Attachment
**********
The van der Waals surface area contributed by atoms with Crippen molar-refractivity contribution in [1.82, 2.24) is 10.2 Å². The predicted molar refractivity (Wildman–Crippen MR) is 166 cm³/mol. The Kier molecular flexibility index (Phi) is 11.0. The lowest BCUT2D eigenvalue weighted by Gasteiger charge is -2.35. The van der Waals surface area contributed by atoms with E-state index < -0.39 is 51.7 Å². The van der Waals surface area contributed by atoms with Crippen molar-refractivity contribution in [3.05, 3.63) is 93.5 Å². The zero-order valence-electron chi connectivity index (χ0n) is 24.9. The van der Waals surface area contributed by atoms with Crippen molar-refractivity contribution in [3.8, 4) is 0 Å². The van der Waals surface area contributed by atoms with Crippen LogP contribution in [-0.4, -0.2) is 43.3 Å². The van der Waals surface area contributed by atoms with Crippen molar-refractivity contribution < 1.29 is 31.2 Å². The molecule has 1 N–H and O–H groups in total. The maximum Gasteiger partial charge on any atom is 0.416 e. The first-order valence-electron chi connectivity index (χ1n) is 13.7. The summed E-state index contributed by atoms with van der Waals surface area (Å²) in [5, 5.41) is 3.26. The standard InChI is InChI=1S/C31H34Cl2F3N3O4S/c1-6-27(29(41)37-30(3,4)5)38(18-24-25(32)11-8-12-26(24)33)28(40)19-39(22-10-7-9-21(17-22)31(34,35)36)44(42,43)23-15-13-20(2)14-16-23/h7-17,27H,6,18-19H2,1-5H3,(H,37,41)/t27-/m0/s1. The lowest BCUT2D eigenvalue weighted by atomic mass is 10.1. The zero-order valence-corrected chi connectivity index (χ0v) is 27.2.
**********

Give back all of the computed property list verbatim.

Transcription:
The van der Waals surface area contributed by atoms with Crippen molar-refractivity contribution in [1.82, 2.24) is 10.2 Å². The predicted molar refractivity (Wildman–Crippen MR) is 166 cm³/mol. The Kier molecular flexibility index (Phi) is 11.0. The lowest BCUT2D eigenvalue weighted by Gasteiger charge is -2.35. The van der Waals surface area contributed by atoms with E-state index < -0.39 is 51.7 Å². The van der Waals surface area contributed by atoms with Crippen molar-refractivity contribution in [3.05, 3.63) is 93.5 Å². The zero-order valence-electron chi connectivity index (χ0n) is 24.9. The van der Waals surface area contributed by atoms with Crippen molar-refractivity contribution in [3.8, 4) is 0 Å². The van der Waals surface area contributed by atoms with Crippen LogP contribution in [-0.4, -0.2) is 43.3 Å². The van der Waals surface area contributed by atoms with Crippen molar-refractivity contribution < 1.29 is 31.2 Å². The molecule has 1 N–H and O–H groups in total. The maximum Gasteiger partial charge on any atom is 0.416 e. The first-order valence-electron chi connectivity index (χ1n) is 13.7. The summed E-state index contributed by atoms with van der Waals surface area (Å²) in [5, 5.41) is 3.26. The standard InChI is InChI=1S/C31H34Cl2F3N3O4S/c1-6-27(29(41)37-30(3,4)5)38(18-24-25(32)11-8-12-26(24)33)28(40)19-39(22-10-7-9-21(17-22)31(34,35)36)44(42,43)23-15-13-20(2)14-16-23/h7-17,27H,6,18-19H2,1-5H3,(H,37,41)/t27-/m0/s1. The lowest BCUT2D eigenvalue weighted by atomic mass is 10.1. The zero-order valence-corrected chi connectivity index (χ0v) is 27.2.